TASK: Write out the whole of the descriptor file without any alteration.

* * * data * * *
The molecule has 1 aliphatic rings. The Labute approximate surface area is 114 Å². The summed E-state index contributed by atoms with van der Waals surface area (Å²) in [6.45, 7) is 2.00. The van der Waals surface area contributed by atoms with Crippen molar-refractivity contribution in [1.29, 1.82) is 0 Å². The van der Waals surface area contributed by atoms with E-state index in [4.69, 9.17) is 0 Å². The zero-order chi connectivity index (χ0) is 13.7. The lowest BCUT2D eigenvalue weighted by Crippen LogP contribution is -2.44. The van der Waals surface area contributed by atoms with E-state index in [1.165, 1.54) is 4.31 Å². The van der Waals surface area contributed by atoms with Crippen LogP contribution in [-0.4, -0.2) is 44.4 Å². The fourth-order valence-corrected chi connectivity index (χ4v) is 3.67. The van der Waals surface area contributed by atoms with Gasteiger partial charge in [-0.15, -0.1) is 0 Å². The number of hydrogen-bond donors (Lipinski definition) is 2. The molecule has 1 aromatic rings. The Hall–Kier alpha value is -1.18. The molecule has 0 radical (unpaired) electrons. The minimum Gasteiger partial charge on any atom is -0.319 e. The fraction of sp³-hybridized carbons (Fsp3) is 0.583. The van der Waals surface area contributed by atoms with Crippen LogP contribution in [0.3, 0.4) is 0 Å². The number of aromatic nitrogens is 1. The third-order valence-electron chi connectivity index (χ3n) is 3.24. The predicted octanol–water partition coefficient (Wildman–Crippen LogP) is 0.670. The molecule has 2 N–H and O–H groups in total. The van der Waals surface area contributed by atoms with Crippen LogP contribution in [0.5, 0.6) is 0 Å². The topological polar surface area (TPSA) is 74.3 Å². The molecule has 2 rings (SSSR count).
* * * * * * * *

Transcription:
The molecule has 1 aliphatic rings. The Labute approximate surface area is 114 Å². The summed E-state index contributed by atoms with van der Waals surface area (Å²) in [6.45, 7) is 2.00. The van der Waals surface area contributed by atoms with Crippen molar-refractivity contribution in [1.29, 1.82) is 0 Å². The van der Waals surface area contributed by atoms with E-state index in [4.69, 9.17) is 0 Å². The zero-order chi connectivity index (χ0) is 13.7. The lowest BCUT2D eigenvalue weighted by Crippen LogP contribution is -2.44. The van der Waals surface area contributed by atoms with E-state index in [1.165, 1.54) is 4.31 Å². The van der Waals surface area contributed by atoms with Crippen LogP contribution in [-0.4, -0.2) is 44.4 Å². The fourth-order valence-corrected chi connectivity index (χ4v) is 3.67. The van der Waals surface area contributed by atoms with Gasteiger partial charge in [-0.15, -0.1) is 0 Å². The number of hydrogen-bond donors (Lipinski definition) is 2. The molecule has 1 aromatic rings. The Hall–Kier alpha value is -1.18. The molecule has 0 radical (unpaired) electrons. The minimum Gasteiger partial charge on any atom is -0.319 e. The fraction of sp³-hybridized carbons (Fsp3) is 0.583. The van der Waals surface area contributed by atoms with Crippen LogP contribution in [0.3, 0.4) is 0 Å². The number of aromatic nitrogens is 1. The third-order valence-electron chi connectivity index (χ3n) is 3.24. The predicted octanol–water partition coefficient (Wildman–Crippen LogP) is 0.670. The molecule has 2 N–H and O–H groups in total. The van der Waals surface area contributed by atoms with Crippen LogP contribution in [0.5, 0.6) is 0 Å². The topological polar surface area (TPSA) is 74.3 Å². The molecule has 2 rings (SSSR count).